The top Democrats in the Colorado House of Representatives say they urged state Rep. Jovan Melton, D-Aurora, to resign soon after they were informed last week about domestic violence charges he faced years before he was elected.
Melton told leadership he would not step down.
House Majority Leader KC Becker said House leadership learned of the charges on Oct. 4.
“We immediately went to Jovan and said, ‘What happened in 1999 and 2008?’” Becker told The Colorado Sun. “We wanted to get his take on things and see what he thought. We discussed it for awhile.”
The leaders asked Melton to resign. Becker said Melton told House Democratic leadership that he wanted the weekend to mull it over.
On Monday, she said, Assistant House Majority Leader Alec Garnett called Melton and learned Melton “had decided that he would not resign.”
By Wednesday, Melton faced a growing chorus of calls to step down, including from the state’s Democratic chairwoman, who said he cannot effectively represent his district with the cloud of the past allegations hanging over him.
Becker, a Boulder Democrat, says that “a third party” brought the allegations to the attention of House Democratic leadership. Then The Denver Post inquired about Melton’s past run ins with law enforcement earlier this week.
The Post published a story Tuesday outlining domestic violence cases against Melton involving two separate women in 1999 and 2008.
The newspaper reported that in the first case he was accused of choking a girlfriend while he was a student at the University of Colorado and received a deferred sentence. In the second, he was accused of hitting his girlfriend but the charges were dismissed.
The timeline of when Becker, Duran and Garnett knew about the allegations against Melton are significant because Republican leaders in the House on Wednesday accused Democrats of trying to cover them up.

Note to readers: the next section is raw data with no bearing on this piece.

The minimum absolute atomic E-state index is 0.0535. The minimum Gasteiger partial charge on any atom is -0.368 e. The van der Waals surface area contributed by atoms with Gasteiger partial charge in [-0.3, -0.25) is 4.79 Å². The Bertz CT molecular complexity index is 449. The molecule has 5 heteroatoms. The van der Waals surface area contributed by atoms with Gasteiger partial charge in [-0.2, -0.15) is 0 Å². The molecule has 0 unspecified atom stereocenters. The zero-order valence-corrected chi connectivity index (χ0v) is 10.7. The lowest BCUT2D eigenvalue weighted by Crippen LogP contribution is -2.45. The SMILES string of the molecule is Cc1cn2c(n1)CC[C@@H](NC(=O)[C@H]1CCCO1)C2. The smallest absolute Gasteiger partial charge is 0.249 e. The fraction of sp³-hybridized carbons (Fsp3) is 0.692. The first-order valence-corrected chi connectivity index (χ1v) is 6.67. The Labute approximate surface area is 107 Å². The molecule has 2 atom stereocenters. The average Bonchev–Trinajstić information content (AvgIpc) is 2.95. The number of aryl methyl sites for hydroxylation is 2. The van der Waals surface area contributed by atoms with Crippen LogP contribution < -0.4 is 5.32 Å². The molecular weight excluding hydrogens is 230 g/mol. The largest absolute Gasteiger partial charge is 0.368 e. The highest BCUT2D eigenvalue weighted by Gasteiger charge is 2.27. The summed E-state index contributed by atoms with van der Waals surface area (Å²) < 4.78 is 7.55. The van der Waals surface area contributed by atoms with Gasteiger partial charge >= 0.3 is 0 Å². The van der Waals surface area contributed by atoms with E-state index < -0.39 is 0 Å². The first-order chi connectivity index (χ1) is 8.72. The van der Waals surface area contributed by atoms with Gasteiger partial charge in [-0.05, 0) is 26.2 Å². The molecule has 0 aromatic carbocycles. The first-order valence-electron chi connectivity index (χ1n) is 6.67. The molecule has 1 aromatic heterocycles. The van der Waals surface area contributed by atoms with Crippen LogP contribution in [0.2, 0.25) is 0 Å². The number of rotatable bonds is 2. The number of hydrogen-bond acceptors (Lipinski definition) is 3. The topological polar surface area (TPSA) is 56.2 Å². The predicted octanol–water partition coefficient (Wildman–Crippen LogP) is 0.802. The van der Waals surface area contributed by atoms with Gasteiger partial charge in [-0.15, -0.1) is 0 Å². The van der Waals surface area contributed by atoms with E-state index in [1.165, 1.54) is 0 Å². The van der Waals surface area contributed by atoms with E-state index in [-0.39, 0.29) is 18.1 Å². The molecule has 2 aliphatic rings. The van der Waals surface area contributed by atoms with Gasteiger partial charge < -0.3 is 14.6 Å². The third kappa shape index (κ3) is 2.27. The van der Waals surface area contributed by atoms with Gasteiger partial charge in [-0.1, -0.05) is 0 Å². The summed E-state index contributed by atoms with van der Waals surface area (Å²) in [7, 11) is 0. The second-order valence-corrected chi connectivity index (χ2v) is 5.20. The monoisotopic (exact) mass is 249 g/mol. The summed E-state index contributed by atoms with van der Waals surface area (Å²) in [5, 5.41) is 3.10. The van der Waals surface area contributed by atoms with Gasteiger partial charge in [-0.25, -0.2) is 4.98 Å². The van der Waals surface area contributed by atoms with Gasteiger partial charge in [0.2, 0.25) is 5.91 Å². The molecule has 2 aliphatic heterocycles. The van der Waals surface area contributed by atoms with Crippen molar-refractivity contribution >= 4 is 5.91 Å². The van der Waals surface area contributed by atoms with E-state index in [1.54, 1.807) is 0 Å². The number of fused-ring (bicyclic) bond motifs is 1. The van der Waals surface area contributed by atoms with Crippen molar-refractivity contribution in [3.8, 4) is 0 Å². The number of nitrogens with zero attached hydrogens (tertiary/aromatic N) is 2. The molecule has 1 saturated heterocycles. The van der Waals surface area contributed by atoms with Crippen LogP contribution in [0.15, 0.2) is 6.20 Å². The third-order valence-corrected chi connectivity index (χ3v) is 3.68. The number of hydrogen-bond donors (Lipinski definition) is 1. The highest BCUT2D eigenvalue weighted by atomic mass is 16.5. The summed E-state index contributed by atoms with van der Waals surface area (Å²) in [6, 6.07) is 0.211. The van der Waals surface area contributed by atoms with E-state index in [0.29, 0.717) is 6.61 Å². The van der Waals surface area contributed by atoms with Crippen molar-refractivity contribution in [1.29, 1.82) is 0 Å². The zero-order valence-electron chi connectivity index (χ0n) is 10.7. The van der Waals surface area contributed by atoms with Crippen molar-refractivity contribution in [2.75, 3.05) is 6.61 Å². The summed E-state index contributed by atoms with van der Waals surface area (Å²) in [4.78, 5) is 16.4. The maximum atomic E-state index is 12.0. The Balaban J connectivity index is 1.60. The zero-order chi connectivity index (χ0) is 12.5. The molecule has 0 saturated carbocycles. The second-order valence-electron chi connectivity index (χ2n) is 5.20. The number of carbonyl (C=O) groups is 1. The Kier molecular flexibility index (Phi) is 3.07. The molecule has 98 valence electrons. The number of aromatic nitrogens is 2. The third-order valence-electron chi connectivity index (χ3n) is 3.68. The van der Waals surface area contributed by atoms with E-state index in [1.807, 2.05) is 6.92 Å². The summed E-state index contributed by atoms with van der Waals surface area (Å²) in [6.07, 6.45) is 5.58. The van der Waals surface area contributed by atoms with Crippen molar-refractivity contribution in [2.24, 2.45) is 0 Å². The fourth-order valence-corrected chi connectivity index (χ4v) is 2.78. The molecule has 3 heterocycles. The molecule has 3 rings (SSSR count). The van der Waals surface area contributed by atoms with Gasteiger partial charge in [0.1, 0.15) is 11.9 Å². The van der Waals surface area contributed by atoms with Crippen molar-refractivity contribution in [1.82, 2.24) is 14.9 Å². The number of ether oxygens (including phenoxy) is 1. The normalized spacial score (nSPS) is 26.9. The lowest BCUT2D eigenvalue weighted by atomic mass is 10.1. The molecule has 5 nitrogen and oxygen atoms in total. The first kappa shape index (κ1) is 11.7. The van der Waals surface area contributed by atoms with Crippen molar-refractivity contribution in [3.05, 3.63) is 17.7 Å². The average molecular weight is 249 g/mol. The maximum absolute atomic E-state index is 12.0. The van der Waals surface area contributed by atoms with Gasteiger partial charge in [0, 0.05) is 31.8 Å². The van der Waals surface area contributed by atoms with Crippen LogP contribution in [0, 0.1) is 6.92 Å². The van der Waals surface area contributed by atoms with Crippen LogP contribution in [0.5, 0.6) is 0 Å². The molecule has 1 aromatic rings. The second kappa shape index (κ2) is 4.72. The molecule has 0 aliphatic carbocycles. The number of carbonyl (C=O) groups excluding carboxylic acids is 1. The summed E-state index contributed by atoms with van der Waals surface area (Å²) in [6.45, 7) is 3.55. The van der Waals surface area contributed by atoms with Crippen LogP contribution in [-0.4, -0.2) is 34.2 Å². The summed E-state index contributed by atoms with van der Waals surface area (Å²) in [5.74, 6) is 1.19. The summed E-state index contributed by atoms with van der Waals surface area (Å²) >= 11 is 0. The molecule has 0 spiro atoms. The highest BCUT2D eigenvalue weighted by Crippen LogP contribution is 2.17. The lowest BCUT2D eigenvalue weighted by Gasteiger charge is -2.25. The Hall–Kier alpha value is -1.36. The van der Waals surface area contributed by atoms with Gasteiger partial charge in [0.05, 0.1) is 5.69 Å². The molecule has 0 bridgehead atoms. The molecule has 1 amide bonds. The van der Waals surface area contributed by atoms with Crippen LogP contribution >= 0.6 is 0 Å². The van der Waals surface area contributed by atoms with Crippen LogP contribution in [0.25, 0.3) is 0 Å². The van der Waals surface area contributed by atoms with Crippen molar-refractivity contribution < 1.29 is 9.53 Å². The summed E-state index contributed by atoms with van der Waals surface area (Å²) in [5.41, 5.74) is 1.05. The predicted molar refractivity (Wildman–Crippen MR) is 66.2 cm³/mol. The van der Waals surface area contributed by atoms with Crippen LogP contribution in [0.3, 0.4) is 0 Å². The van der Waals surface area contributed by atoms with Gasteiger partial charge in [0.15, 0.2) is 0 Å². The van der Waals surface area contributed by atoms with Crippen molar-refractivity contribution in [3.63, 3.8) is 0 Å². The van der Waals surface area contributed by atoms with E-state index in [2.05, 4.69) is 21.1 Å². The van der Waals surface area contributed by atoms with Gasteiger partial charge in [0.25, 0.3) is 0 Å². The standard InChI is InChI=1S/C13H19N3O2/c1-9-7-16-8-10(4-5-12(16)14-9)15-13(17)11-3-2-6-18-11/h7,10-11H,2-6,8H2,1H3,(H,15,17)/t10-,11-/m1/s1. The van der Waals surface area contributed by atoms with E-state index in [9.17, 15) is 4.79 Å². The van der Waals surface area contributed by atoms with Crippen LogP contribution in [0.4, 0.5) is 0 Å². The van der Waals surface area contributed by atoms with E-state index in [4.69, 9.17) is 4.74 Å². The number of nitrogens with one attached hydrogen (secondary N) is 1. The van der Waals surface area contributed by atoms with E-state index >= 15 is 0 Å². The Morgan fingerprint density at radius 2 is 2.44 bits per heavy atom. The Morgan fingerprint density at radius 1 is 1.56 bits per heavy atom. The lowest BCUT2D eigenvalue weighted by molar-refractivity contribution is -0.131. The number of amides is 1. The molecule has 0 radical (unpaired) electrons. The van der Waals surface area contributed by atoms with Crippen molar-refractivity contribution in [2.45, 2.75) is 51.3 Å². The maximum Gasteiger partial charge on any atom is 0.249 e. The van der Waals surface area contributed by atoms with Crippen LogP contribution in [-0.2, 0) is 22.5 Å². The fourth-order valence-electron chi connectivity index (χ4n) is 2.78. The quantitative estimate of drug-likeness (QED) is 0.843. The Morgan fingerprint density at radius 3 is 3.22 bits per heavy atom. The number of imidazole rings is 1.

Melton, the Democrats’ chief deputy whip, has denied that he was ever violent toward women, but in a statement acknowledged mistakes he made as a younger man.
“First let me acknowledge that violence or aggression against women is never OK, and the allegations reported in the Denver Post, and captured in the police reports from 1999 and 2008, demonstrate that as a young man, I fundamentally lacked the emotional acuity to be able to properly manage emotional and stressful situations,” he wrote in a statement. “While I categorically deny any allegations that suggest any violence against the women involved, I am both embarrassed and heartbroken to be reminded of my immaturity all those years ago. As both a victim of childhood violence, and to have caused pain and anguish for these women, is horrible, and for that I am sorry. I hope that both women can forgive me for the emotional pain that I’ve caused them.”
He added: “’I’m reminded of an old saying that my past will not define my future. Today, I am stronger, more mature and deeply committed to seeking the appropriate counseling to ensure that my emotions never fuel these types of events in the future. … I look forward to putting my head down and working on these issues with my colleagues in the legislature in January.”
Melton did not return requests for comment from The Sun. He is running for a fourth and final term in the state House, and is expected to easily win in his Democratic district.
On Wednesday, Becker, Garnett and outgoing House Speaker Crisanta Duran released a joint statement saying they had been privately encouraging Melton to resign.
“I think Rep. Melton should resign because his ability to represent his district is compromised just through this entire story and process,” Becker, who is in line to be House speaker for the 2019 legislative session, said in the interview. “It’s just going to be more difficult for him to be an effective legislator with this kind of cloud over him. I think it’s about: Is it going to be harder for other legislators or lobbyists to want to work with him?”
Colorado Democratic Party Chairwoman Morgan Carroll on Wednesday said she has encouraged Melton resign, noting that she had spoken privately to him.
“While a criminal record doesn’t inherently prevent someone from running for elected office, some conduct, even if in the past, truly impacts the public’s trust in an elected office and the ability to effectively advocate for the community,” Carroll said in a written statement.
A spokeswoman for Gov. John Hickenlooper, a Democrat, said he was traveling and could not immediately be reached to comment on the allegations against Melton.
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